While artists develop throughout their artistic education (see: Louis, 2013), they learn to use materials, rules and principles in a more fluid fashion. In early childhood art settings, material based explorations are typically constructed to allow the children to openly explore materials in order for them to build familiarity with its affordances, properties and associations (i.e. textures made by scratching into paint with a comb might allude to hair/fur).

As children grow, art educators provide them with more structured instructional scaffolding (this is where the Elements of Art and Principles of Design come in handy), so that they learn, practice and reference new skills and techniques, while working with materials. Overall, it is important to make students understand why learning new principles and rules is relevant. One way to do this is by connecting learning exercises to self-directed projects (see: Teaching for Artistic Behavior), where students will need to incorporate cognitive, as well as social and emotional thinking processes.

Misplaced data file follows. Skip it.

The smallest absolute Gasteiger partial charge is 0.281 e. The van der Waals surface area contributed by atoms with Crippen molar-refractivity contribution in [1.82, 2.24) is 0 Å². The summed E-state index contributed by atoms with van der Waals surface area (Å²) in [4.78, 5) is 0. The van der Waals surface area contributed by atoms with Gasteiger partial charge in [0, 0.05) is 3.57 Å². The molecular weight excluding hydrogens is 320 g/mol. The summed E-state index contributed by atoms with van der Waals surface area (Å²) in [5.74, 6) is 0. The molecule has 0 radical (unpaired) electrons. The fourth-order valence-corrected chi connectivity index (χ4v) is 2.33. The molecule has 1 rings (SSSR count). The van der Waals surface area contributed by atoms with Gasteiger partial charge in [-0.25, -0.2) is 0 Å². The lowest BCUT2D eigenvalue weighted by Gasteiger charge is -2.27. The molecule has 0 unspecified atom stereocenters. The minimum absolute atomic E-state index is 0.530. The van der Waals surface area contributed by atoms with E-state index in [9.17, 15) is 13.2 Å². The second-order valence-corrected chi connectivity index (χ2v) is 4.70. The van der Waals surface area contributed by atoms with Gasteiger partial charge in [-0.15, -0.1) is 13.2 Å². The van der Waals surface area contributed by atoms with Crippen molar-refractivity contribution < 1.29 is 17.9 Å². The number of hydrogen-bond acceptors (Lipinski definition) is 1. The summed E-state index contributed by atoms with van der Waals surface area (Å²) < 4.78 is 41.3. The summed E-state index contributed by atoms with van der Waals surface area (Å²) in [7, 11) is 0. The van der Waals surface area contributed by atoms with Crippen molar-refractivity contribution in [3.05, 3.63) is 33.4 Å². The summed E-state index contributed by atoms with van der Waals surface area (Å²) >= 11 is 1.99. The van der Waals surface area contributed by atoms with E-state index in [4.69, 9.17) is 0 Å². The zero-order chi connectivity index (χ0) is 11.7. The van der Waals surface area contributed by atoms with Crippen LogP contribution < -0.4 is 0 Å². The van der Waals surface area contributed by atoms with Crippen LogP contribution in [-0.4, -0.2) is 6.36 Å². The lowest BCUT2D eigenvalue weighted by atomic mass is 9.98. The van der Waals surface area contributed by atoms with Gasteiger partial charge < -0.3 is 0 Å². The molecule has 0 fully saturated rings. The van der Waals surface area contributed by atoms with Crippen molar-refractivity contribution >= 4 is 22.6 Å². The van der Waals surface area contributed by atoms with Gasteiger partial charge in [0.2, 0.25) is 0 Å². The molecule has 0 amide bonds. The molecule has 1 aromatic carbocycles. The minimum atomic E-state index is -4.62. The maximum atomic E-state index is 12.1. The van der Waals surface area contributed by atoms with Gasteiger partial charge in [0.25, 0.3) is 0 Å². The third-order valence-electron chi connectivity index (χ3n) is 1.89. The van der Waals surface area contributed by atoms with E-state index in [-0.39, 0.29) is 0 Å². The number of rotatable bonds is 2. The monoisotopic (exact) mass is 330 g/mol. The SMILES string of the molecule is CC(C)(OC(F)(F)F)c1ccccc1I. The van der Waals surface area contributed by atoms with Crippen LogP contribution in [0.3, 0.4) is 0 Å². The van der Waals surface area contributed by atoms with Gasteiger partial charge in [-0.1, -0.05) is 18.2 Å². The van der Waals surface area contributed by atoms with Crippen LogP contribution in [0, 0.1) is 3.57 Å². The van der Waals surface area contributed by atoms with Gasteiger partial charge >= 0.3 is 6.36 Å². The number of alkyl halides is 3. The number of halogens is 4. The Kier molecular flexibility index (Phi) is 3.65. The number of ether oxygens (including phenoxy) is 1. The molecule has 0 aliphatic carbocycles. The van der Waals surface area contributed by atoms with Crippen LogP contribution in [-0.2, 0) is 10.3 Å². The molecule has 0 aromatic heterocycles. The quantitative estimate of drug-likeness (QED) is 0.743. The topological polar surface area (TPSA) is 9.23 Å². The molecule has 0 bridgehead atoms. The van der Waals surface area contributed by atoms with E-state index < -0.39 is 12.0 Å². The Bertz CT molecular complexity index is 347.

The seasoned artist’s knowledge of traditional aesthetic principles, coupled with studio habits of mind, such as ’embracing ambiguity’ (see: Educating Through Art) and ‘making judgements in the absence of rules’ (see: Eisner, 2002), enables them to work through complex aesthetic and relational issues. As a result of combining skills, passion and intuition, artists are inventive in the ways in which they portray unique and potent visions to the world.

References, Notes, Suggested Reading:

Eisner, Elliot W. (2002). ‘What can education learn from the arts about the practice of education?’ The Encyclopedia of Informal Education. http://www.infed.org/biblio/eisner_arts_and_the_practice_of_education.htm

Louis, Linda L. “What Children Have in Mind: A Study of Early Representational Development in Paint.” Studies in Art Education, vol. 46, no. 4, 2005, pp. 339–355. JSTOR, www.jstor.org/stable/25475761.